‘Brexit’ Talks Open in Brussels, With a Mountain to Climb – New York Times
Entering the talks, David Davis, Britain’s secretary of state for exiting the European Union, known as “Brexit,” said that he aimed for “a positive and constructive tone, determined to build a strong and special partnership” with “our European allies and friends.”
Michel Barnier, Europe’s chief negotiator, called for constructive talks, but he focused on the need to agree on an agenda, citing the bloc’s preferred priorities. “We must first tackle the uncertainties caused by Brexit — first, for citizens, but also for the beneficiaries of E.U. policies and for the impact on borders, in particular Ireland,” he said.
Mr. Barnier, who comes from France’s mountainous Savoie region, presented Mr. Davis with a hiking stick, presumably implying a long, steep route ahead.
In a news conference on Monday evening after the talks, both men said that the atmosphere had been good.
The European Union wants to settle the rights of its citizens now living in Britain and to agree on a form of arbitration in disputes. It also wants Britain to pay the union a large but negotiable sum, possibly 40 billion to 60 billion euros ($45 billion to $67 billion) or more, probably spread out over five years. Both sides want to preserve an open border between Northern Ireland and the Irish Republic, which will stay in the bloc, while figuring out how to handle customs issues there.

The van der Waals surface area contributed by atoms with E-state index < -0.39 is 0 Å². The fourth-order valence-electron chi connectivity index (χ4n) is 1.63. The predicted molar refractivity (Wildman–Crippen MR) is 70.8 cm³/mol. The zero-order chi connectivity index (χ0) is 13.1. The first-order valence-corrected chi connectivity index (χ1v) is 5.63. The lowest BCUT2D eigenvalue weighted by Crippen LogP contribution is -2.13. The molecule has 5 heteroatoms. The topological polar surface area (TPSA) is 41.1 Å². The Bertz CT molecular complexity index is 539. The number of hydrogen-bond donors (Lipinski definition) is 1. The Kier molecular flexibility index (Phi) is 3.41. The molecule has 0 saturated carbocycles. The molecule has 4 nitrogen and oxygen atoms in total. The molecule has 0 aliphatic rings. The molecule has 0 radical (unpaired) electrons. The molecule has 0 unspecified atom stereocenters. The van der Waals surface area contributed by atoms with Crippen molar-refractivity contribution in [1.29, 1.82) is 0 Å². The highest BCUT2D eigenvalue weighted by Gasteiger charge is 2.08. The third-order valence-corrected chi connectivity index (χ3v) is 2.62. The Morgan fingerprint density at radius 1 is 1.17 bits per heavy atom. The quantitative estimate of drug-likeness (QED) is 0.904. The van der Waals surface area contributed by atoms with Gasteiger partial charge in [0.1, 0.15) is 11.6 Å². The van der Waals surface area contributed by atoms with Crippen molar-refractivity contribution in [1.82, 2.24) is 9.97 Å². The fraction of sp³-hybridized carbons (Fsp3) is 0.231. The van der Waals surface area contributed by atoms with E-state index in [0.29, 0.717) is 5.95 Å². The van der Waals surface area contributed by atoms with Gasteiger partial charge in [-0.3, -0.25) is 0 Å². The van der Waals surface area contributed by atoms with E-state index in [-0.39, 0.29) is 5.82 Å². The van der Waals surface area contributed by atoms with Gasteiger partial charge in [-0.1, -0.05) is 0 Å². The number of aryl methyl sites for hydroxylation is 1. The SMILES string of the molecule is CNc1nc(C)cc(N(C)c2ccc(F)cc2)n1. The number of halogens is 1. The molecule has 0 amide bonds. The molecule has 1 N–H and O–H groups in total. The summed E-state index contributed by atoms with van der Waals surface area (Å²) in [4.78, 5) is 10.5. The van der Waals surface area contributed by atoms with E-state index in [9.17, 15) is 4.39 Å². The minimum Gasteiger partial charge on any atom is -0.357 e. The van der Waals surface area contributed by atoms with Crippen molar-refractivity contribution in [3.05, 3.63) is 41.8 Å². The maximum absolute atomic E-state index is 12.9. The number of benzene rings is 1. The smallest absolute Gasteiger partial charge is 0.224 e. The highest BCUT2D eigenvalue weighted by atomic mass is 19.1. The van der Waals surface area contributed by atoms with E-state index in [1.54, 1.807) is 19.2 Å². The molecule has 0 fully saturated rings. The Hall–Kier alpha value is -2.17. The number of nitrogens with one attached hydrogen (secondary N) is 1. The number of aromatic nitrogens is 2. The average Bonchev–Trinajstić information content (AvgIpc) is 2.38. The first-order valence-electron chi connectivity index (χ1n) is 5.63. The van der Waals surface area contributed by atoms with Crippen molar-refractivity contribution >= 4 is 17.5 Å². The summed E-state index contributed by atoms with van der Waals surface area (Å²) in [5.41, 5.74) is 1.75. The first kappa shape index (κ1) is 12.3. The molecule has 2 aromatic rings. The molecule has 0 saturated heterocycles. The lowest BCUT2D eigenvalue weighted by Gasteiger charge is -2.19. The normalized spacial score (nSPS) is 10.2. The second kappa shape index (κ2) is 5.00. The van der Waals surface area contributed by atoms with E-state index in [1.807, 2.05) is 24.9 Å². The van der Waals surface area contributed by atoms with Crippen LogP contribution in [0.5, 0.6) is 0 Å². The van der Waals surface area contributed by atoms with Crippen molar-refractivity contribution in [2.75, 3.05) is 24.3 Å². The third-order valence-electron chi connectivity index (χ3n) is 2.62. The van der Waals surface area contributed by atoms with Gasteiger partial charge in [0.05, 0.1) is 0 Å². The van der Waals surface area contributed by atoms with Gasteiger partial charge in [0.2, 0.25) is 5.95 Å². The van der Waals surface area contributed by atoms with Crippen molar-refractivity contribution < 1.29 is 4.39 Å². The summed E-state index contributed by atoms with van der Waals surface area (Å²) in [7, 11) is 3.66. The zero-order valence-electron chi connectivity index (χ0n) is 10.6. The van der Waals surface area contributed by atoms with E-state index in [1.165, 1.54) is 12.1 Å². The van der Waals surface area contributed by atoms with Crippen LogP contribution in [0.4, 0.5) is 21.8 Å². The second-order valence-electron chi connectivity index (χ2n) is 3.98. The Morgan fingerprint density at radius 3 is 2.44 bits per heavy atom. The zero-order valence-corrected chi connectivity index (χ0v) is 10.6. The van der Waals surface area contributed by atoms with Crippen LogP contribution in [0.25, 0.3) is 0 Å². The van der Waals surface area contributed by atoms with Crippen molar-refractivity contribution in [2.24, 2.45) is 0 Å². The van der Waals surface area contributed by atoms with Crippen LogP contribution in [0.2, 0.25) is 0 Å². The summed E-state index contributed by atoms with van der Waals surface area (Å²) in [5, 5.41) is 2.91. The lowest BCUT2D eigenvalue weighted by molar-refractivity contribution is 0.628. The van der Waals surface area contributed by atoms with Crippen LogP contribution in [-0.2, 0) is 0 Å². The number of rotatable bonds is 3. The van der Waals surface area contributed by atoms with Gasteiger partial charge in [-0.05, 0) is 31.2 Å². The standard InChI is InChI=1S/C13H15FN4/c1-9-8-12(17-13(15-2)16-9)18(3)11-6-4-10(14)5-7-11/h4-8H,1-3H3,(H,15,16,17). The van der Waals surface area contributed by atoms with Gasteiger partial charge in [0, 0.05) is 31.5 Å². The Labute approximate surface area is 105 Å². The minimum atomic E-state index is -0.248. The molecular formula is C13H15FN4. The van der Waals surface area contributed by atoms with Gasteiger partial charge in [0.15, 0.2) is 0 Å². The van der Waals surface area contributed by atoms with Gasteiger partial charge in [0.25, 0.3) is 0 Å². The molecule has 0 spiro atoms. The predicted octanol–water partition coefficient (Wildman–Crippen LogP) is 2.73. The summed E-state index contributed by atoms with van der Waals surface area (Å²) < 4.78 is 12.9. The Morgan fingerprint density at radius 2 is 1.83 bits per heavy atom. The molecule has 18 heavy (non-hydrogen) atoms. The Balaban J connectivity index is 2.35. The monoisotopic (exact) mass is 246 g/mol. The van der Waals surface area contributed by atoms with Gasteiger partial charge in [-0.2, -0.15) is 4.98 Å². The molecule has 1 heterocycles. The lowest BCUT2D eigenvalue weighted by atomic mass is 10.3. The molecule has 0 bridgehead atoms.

Only after European officials in Brussels deem that “sufficient progress” has been made, does the union want to begin discussing a future relationship with a post-Brexit Britain.
Mrs. May has often said that she wants to hold those talks in parallel with the divorce. But with her current political difficulties — having lost her party’s parliamentary majority in an election she called — more time to think through Britain’s preferences for the future may be welcome.
Mrs. May announced a “hard Brexit,” with Britain outside both the European single market and its customs union. But she did not get a clear mandate for that at the polls, with Britons favoring closer continuing ties to the bloc becoming more vocal. But there is considerable confusion in Britain about how the European Union works.